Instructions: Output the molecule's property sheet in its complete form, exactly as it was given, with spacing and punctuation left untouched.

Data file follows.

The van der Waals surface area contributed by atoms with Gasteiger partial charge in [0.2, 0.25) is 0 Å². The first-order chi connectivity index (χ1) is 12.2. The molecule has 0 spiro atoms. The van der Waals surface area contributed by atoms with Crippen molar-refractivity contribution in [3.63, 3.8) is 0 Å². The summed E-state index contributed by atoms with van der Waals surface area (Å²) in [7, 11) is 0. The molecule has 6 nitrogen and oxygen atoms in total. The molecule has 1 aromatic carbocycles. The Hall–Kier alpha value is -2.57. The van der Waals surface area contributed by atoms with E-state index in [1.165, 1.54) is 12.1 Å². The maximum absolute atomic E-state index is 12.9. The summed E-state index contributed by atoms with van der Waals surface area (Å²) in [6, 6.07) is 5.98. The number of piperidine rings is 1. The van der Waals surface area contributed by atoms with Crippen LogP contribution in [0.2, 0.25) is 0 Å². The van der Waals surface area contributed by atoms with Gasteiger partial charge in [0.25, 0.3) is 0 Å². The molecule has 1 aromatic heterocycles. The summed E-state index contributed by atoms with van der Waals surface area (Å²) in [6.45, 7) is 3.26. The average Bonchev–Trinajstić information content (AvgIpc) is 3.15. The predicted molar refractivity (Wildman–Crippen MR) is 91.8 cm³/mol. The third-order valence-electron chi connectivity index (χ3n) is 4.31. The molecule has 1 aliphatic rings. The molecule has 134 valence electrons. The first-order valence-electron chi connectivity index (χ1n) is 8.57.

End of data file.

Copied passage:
The van der Waals surface area contributed by atoms with Gasteiger partial charge in [0.2, 0.25) is 0 Å². The first-order chi connectivity index (χ1) is 12.2. The molecule has 0 spiro atoms. The van der Waals surface area contributed by atoms with Crippen molar-refractivity contribution in [3.63, 3.8) is 0 Å². The summed E-state index contributed by atoms with van der Waals surface area (Å²) in [7, 11) is 0. The molecule has 6 nitrogen and oxygen atoms in total. The molecule has 1 aromatic carbocycles. The Hall–Kier alpha value is -2.57. The van der Waals surface area contributed by atoms with E-state index in [1.165, 1.54) is 12.1 Å². The maximum absolute atomic E-state index is 12.9. The summed E-state index contributed by atoms with van der Waals surface area (Å²) in [6, 6.07) is 5.98. The number of piperidine rings is 1. The van der Waals surface area contributed by atoms with Crippen LogP contribution in [0.2, 0.25) is 0 Å². The van der Waals surface area contributed by atoms with Gasteiger partial charge in [0.25, 0.3) is 0 Å². The molecule has 1 aromatic heterocycles. The summed E-state index contributed by atoms with van der Waals surface area (Å²) in [6.45, 7) is 3.26. The average Bonchev–Trinajstić information content (AvgIpc) is 3.15. The predicted molar refractivity (Wildman–Crippen MR) is 91.8 cm³/mol. The third-order valence-electron chi connectivity index (χ3n) is 4.31. The molecule has 1 aliphatic rings. The molecule has 134 valence electrons. The first-order valence-electron chi connectivity index (χ1n) is 8.57.